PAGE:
Of course, this doesn’t even begin to touch on the idea of the woman as the spiritual engine of the family, or the vast and incredible influence she has on her children, which I think are the main points of the explanatory sentence. But I’ll leave those aside for now.

    Peace in Christ!

  • dymphna

    Actually, it’s pretty practical advice. Young women develop crushes easily and old women gossip.

  • Dan S

    Eugene, It’s not up to me to determine who needs reconciliation more.
    It doesn’t seem obvious that the Church has determined that women need this more because of their duties.
    One could equally make the case that men have mistresses far more than women are/were unfaithful.

    Anecdotally, it is well known from many family histories that men had girlfriends on the side. I married into an Italian culture and I was shocked at how rather common place it was within that culture, for the men. They worked hard, but had girlfriends. I’ve seen this more than once. that’s not to denigrate Italians, but to show that maybe this wasn’t looked at in the same ways.

    All I am saying is that looking at this over 100 years later, there is a clarity where certain presumptions come out of that time, and it is questionable whether or not those presumptions were valid.

  • http://www.ironiccatholic.com The Ironic Catholic

    I’m sorry, but ugh.

  • Meggan

    Not bad advice (except for the part about women needing the sacrament more than men).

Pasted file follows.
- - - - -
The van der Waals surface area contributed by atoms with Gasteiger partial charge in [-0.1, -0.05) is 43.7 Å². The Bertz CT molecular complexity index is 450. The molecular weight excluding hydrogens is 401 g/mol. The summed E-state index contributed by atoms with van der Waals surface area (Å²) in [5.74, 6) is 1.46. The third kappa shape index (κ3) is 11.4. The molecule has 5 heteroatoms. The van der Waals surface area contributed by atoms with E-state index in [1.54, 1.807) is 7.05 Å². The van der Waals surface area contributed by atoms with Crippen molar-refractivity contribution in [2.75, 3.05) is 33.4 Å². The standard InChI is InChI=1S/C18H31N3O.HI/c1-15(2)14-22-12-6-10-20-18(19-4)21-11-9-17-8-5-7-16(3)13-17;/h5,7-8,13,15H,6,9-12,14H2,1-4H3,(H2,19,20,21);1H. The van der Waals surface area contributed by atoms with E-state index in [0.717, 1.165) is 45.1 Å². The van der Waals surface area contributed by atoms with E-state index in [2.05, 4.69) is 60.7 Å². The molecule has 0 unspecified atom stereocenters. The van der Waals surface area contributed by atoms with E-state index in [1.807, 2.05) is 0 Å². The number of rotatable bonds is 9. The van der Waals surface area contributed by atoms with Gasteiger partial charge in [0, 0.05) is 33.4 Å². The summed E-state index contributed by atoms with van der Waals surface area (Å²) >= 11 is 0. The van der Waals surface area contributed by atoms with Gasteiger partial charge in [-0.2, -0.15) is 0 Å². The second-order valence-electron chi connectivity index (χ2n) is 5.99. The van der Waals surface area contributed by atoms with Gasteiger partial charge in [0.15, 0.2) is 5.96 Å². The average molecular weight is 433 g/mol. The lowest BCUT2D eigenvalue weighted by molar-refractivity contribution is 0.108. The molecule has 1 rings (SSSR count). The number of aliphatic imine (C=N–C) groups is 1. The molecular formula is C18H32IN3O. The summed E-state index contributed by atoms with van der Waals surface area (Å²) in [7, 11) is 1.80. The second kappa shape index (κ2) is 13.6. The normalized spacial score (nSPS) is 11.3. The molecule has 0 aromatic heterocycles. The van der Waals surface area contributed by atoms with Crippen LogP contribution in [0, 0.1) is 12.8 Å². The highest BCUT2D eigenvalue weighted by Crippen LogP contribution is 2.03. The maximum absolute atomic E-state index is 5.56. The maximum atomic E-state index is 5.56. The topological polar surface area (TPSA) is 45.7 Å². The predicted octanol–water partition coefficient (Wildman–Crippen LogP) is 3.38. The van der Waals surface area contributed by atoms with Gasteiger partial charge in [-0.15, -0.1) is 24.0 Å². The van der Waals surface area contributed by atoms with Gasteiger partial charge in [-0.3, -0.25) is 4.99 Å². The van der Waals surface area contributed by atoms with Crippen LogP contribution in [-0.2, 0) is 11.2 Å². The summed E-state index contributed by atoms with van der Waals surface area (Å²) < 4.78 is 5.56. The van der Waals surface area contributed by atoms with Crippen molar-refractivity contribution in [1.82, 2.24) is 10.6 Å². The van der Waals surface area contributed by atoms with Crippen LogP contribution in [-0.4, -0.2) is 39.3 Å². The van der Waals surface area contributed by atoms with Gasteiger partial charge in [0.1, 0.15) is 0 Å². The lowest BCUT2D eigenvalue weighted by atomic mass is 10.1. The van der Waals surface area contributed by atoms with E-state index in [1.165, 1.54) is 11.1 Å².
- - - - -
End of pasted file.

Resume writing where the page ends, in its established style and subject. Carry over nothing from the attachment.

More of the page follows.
• http://homeindouglas.blogspot.com Paula Gonzales Rohrbacher

    Well, I guess we are so alluring that we are constantly an occasion of sin for priests. Thats right: Blame The Women!

    Perhaps we should just wear burlap bags over our heads at all times to prevent the inflammation of the senses of priests…

    I think that it’s time to retire the old Madonna/Whore thing, don’t you?

  • Dan S

    if it is true that women need the sacrament more, why isn’t this still being taught today?

    It is highly uncharitable, since this must somehow be true, to not tell women that they need this more. the Church is in the business of speaking the truth in charity, and is is being derelict in its duties for dropping this.

    I still say the manual needed a good does of Theology of the Body.

  • RomCath

    “Perhaps we should just wear burlap bags over our heads at all times to prevent the inflammation of the senses of priests…”

    Sounds like a good idea.

    For God’s sake it was written long ago, get over it.

  • Dan S

    Perhaps we can ask Deacon Greg whether or not he plans include this little tidbit about women needing the sacrament more in his next homily regarding the sacrament of reconciliation? ;-)

  • http://redcardigan.blogspot.com/ Erin Manning

    It’s interesting to me that a few people will defend this rather misogynistic view of women because it is an old view; that is, that simply because it comes from the past, it must be valid and good somehow, and it is our job to reconcile the apparent misogyny.